7 for all transactions and the accounts on the left side of the equation are the accounts in which the money is used to acquire something or pay for something. The accounts on the right hand side are called the credit accounts. They are generally the source of the money for every transaction. The accounts on the left hand side are called the debit accounts. The debit accounts are generally how the money is used in every transaction. Double entry bookkeeping is simple if you recall that every financial transaction requires the bookkeeper to account for, and record, both the source of the money and how the money is used. Double entry bookkeeping incorporates the truism that if the transaction leaves the balance sheet in balance, then the transaction itself must be balanced. This is done by recognizing that in every transaction there is a source of the money that is used and there is a purpose for which the money is used and the two are equal. The way that is done is through the establishment of accounts for all aspects of a company s business. An account is simply a record of money paid in and taken out for various purposes. Walker s accounts include his cash, his inventory, his expenses, his accounts payable and his contributed capital. The Venetian businessmen that we talked about earlier decided that it would be helpful to put a line down the middle of the account so that money paid into the account could be put on one side of the line and the money taken out of the account would be put on the other side. Because they look like the letter T, these are called T accounts. Notice that the plus (+) sign on the assets accounts is on the left side of the ledger whereas the plus (+) sign on the liability accounts is on the right side. One of the brilliant insights of double 7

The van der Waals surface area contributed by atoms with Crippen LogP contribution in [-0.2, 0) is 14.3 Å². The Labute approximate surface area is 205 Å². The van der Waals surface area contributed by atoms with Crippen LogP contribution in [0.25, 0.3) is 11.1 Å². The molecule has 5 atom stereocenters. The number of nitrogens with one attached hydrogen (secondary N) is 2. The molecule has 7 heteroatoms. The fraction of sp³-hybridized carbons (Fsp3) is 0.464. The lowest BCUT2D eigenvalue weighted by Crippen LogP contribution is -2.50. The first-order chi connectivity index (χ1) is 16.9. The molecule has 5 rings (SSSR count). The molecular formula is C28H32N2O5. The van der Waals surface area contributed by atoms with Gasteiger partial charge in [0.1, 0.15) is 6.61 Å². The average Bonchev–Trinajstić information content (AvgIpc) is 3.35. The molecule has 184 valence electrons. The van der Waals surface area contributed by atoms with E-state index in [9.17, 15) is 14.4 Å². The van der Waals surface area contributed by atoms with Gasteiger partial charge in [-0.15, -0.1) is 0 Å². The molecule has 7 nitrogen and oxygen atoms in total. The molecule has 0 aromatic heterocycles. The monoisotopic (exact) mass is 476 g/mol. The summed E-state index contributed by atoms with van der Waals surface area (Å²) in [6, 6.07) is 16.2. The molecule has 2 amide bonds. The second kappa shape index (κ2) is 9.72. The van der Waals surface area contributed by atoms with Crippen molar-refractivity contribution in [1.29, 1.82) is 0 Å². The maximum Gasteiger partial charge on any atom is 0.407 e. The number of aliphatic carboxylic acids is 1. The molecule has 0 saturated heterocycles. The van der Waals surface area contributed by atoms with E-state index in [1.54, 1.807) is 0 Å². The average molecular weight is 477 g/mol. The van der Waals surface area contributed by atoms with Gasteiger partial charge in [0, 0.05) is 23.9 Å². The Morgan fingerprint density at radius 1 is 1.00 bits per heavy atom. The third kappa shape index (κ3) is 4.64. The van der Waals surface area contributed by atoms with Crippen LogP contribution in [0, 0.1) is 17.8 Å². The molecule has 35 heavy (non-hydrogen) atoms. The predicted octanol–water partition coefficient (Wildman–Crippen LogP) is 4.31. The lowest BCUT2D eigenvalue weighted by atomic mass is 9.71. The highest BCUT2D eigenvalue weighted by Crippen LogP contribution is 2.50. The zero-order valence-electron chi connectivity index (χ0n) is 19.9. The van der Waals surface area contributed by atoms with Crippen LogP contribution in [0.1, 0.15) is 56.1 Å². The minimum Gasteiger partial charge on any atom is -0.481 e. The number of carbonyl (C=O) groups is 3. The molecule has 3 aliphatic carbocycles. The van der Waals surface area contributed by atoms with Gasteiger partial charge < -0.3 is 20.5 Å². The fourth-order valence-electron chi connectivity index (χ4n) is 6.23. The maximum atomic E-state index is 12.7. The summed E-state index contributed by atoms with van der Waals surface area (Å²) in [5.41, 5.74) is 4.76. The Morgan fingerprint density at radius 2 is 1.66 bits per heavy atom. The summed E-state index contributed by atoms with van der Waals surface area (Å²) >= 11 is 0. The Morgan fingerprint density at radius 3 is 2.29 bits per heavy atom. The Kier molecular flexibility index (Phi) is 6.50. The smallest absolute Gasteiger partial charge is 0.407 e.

8 entry bookkeeping is recording increases to the assets accounts on the left side of the account ledger and increases to the liability and equity accounts on the right side of the account ledger. Doing it this way results in all right hand ledger entries always equaling the total of all left hand ledger entries for every transaction. This enables the bookkeeper to quickly see whether entries are being recorded accurately. Let s see what that means and why it works. At any point in time a company s balance sheet will present the assets on one side and the liabilities and equity on the other. And, they will always balance. For that to be true, it means that every transaction must leave the assets on the one side in balance with the liabilities and equity on the other side of the balance sheet. In order for that to happen, each transaction must either affect both sides of the balance sheet in an equal amount or it must affect only one side and operate so as to have no effect on that side s total. As stated above, since each transaction must leave the assets, liabilities and equity of a business balanced, double entry bookkeeping is based on the premise that at the end of each transaction, the balance sheet will remain balanced. ASSETS = LIABILITIES + EQUITY Let s simplify the analysis and assume Walker s Lemonade Company has no equity. This results in it having only two types of accounts on its balance sheet, assets and liabilities. In this situation, a transaction can affect either both sides of the balance sheet or only one side. Assume that Walker s Lemonade Stand has only three accounts: Cash, Inventory, and Accounts Payable to Meg. The first two are asset accounts and the third is a liability account. WALKER S LEMONADE STAND ACCOUNTS Asset Accounts (+) Cash on Hand (-) Liability Accounts (+) Accounts Payable to Meg (-) (+) Inventory (-) Let s see how recording a transaction would look if the plus (+) sign were on the left side of all accounts. In our first transaction Walker promises to pay Meg $2.00 in exchange for a $2.00 batch of Lemonade. To record that transaction, we increase the amount of inventory by $2.00 and we increase the amount of accounts payable to Meg by $